Thursday, October 18, 2012

Backstage pass: The Bruery's barrel management warehouse

Searching for the perfect Black Tuesday sample
Over the summer, we learned more about brewing thanks to Matt Strickland, barrel manager at The Bruery in Placentia. Our fascination with beer has grown enough in the last couple of years that Matt extended an invitation to visit the warehouse he works at. Less than five miles from their headquarters, only a core group of employees and VIPs step foot in the building. Tastings here are special because most consumers never get to taste product directly out of the barrel.

During one heatwave of an afternoon (106?!) I arrive for my private tasting. It would also be Matt's last day with The Bruery, as he accepted an offer in his hometown of Nashville to work for Corsair-- an artisan distillery that's booming in all things absinthe, rum and gin. While I was sad to see him go, he was cool enough to guide me through all things barrel-aged.

An error in photo rotation, or the result of one too many tastes?
Only about 40% of their inventory is stored here. Everything else is contained down the street in stainless steel tanks that patrons get a glimpse of while visiting their recently opened tasting room. The warehouse itself is peaceful, except for my heels clacking on the concrete. Like one massive walk-in closet for beer, it's stacked high with barrels. I was reminded of my recent visit to Napa, minus the cavernous tunnels. The front room was pleasantly lit and air-conditioned, so we began our tasting here with Sour in the Rye and a sampling of next years Oude Tart. Matt pulls samples in a fashion similar to whiskey distillers, drilling holes and using nails to seal. He also takes care in sanitizing the area surrounding the barrels to ensure zero chance of growth outside of them. Our rye was recently brewed and tasted mild in comparison to the tart. A drain system runs beneath us, taking the place of spit buckets (who doesn't finish their beer?!) and acting as an "out" in the event of a barrel mishap. Before moving on, I shake hands with another Matt (director of retail) as he heads out for a meeting at their Provisions store.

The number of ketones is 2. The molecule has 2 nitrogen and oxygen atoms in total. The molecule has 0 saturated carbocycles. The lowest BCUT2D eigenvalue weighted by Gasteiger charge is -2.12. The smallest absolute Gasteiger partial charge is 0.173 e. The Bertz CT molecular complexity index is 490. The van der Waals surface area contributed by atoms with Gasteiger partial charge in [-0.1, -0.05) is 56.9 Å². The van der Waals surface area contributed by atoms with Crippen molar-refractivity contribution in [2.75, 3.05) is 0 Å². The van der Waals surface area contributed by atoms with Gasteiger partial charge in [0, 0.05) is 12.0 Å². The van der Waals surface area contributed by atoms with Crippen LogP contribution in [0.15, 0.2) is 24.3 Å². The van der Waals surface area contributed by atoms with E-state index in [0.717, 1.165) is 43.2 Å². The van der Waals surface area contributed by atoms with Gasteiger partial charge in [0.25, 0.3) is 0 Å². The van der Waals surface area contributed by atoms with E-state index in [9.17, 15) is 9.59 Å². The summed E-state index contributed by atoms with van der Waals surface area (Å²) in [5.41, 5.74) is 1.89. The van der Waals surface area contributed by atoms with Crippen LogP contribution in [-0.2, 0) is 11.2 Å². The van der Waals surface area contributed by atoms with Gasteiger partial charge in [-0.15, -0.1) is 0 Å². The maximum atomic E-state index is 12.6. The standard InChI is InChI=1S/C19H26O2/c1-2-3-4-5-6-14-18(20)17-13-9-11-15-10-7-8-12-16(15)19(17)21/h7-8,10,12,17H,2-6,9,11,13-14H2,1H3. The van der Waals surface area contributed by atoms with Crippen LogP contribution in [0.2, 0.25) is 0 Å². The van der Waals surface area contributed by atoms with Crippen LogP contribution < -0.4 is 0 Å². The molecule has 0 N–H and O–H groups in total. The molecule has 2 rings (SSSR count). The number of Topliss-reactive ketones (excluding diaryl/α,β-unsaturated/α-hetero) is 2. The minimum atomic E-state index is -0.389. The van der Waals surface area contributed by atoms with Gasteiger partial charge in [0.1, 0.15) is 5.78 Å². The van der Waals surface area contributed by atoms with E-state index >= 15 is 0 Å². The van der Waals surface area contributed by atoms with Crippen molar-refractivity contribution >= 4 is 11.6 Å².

My tour moves to the sour room, where all the funky bacteria is allowed to work their magic. Here we find some special batches like Christmas beer, based on the famous 12 days. I spot a few barrels of Four Calling Birds, set aside for special release to their reserve society. Matt explains how almost everything here is blended mixing some parts old and some new. Their goal is to create a flavor profile that is similar enough from year to year. Sometimes, adding a young component with a distinct character might provide a positive impact on a batch. Older contributions are upwards of two to two and-a-half years old. After an agreed upon aging period, they will go straight to bottling.

Charlotte, 1.5 years old
Smoking Wood is our next taste. At 10%, it is the lowest in alcohol, but the most difficult to brew. Nobody knows why, except maybe because of the large proportion of rye used. It's already a temperamental grain, despite being used in many of their beers. Typical brewing process lasts six hours; brewing Smoking Wood lasts anywhere between 10 to 12. Its flavor reminds me of backyard barbecues. In contrast, he pours their Anniversary beer. The gimmicky recipe is almost identical from year-to-year, matching the amount of grain to the year it's brewed. Therefore, this year's batch contains 2,012 pounds of grain. A tasty blend, the Old Ale style is our favorite of the six, tasting more like hard liquor.

This brings us to our final two selections. Matt wanders down a dimly lit aisle, selecting an appropriate Imperial Stout for the brew that would be known as Black Tuesday. Aged in Bourbon barrels for over a year, this year's vintage was recently bottled in preparation for its October 30 release. A name with dual meaning, not only is it a nod to the Great Depression, but also for the exhausting brewing circumstances it was created under. The final photo is of Charlotte's Beer, named after the daughter of founder Patrick Rue. A taste of this was a rare treat, since it will never have a public release. Created specifically with her in mind, this is held in eight brand new, American Oak barrels, and will age until Charlotte's twenty-first birthday. It began at 21%, but Matt predicts it will be upwards of 27 to 30% once she is old enough to taste it. A beautiful amber, it is strong with a smooth finish. Beer by definition, Charlotte's Beer was made with 51% corn mash to resemble bourbon.

Thanks to Matt, I have a new appreciation for sour beers and the process that parallels winemaking. I don't know if our paths will ever cross again, but it was a pleasure to make his acquaintance.

The Bruery 
717 Dunn Way